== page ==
It’s a free and open source enterprise portal written in java. It is distributed under GNU Lesser General Public License. Liferay includes a built-in web content management system allowing users to build websites and portals as an assembly of themes, pages, portlets /gadgets and a common navigation. Liferay’s support for plugins extends into multiple programming languages, including support for PHP and Ruby portlets. Liferay Portal is Java-based and runs on any platform capable of running the JRE and application server. Liferay is available bundled with a servlet container such as Tomcat.
Important terms in liferay:
Layout Templates are ways of choosing how your portlets will be arranged on a page. They make up the body of your page, the large area where you drag and drop your portlets to create your pages. Liferay Portal comes with several built-in layout templates, but if you have a complex page layout (especially for your home page), you may wish to create a custom layout template of your own.
Themes are hot deployable plugins which can completely transform the look and feel of the portal. Themes make it possible to change the user interface so completely that it would be difficult or impossible to tell that the site is running on Liferay. Liferay provides a well-organized, modular structure to its themes.
A theme can inherit the styling, images, and templates from any of the built in themes, overriding them only where necessary. This allows themes to be smaller and less cluttered with extraneous data that already exists in the default theme (such as graphics for emoticons for the message board’s portlet).
Do you want to transform the look and feel of your Liferay Portal? Create your own Liferay Theme! Themes are hot deployable plugins unique to a site served by the portal. With themes, you can alter the user interface so completely that it’s difficult or impossible to tell that the site is running on Liferay.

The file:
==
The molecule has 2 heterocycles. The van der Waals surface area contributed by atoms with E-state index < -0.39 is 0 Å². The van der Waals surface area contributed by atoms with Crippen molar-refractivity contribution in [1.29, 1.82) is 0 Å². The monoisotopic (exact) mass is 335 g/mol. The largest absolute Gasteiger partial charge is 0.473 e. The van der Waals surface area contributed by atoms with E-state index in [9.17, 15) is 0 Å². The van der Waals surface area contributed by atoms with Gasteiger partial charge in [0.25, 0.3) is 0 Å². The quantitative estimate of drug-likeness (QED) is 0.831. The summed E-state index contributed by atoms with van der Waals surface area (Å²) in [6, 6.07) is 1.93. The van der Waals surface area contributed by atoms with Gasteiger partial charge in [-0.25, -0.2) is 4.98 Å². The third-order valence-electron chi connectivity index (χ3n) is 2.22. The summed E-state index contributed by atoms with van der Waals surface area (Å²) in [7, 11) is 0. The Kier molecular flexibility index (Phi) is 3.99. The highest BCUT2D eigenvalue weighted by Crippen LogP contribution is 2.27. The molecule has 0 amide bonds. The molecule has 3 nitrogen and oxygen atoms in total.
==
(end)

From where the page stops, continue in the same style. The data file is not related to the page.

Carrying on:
Liferay provides a well-organized, modular structure to its themes. Themes follow the same philosophy as Liferay configuration: they are modifications, or differences from the default. Because of this, every line of markup and every style has a default value that your theme can fall back on if you have chosen not to customize it. In other words, your theme inherits the styling, images, and templates from any of the built-in themes. This saves you time and keeps your themes smaller and less cluttered, because your theme contains only its own resources, using defaults for the rest, like emoticon graphics for the message board’s portlet.
Liferay themes are easy to create. You can start by making changes only in the CSS files. When you need to customize themes more extensively, you can change the HTML.
If you hope to become a theme customization guru, there are several technologies you should know:
How to create a simple, sample liferay theme?!
Our theme will be named Deep Blue, so the project name (without spaces) is deep-blue, and the display name (which can have spaces) is Deep Blue. Let’s create the theme using Eclipse IDE.
Setting a base Theme
All themes in Liferay are built on top of two base themes, named _unstyled and _styled. Your newly created theme is based on these by default, but they contain very limited styling. You can take advantage of an existing theme’s styling by setting the theme of your choice as the base for your theme.
To specify a base theme, edit the build.xml file for your theme and change _styled in <property name=“theme.parent” value=“_styled”> to the name of any existing theme that’s installed.
Deploying the Theme
Deploying in Eclipse: Click and drag your theme project onto your server.
Let’s apply your theme to a page:
Go to your web browser and log in to the portal. Hover over Manage at the top of the page and click on Page. Directly underneath the words Manage Pages, select the Look and Feel tab. Click on your theme to activate it.
Now that you’ve studied, built and deployed a simple liferay theme! 😀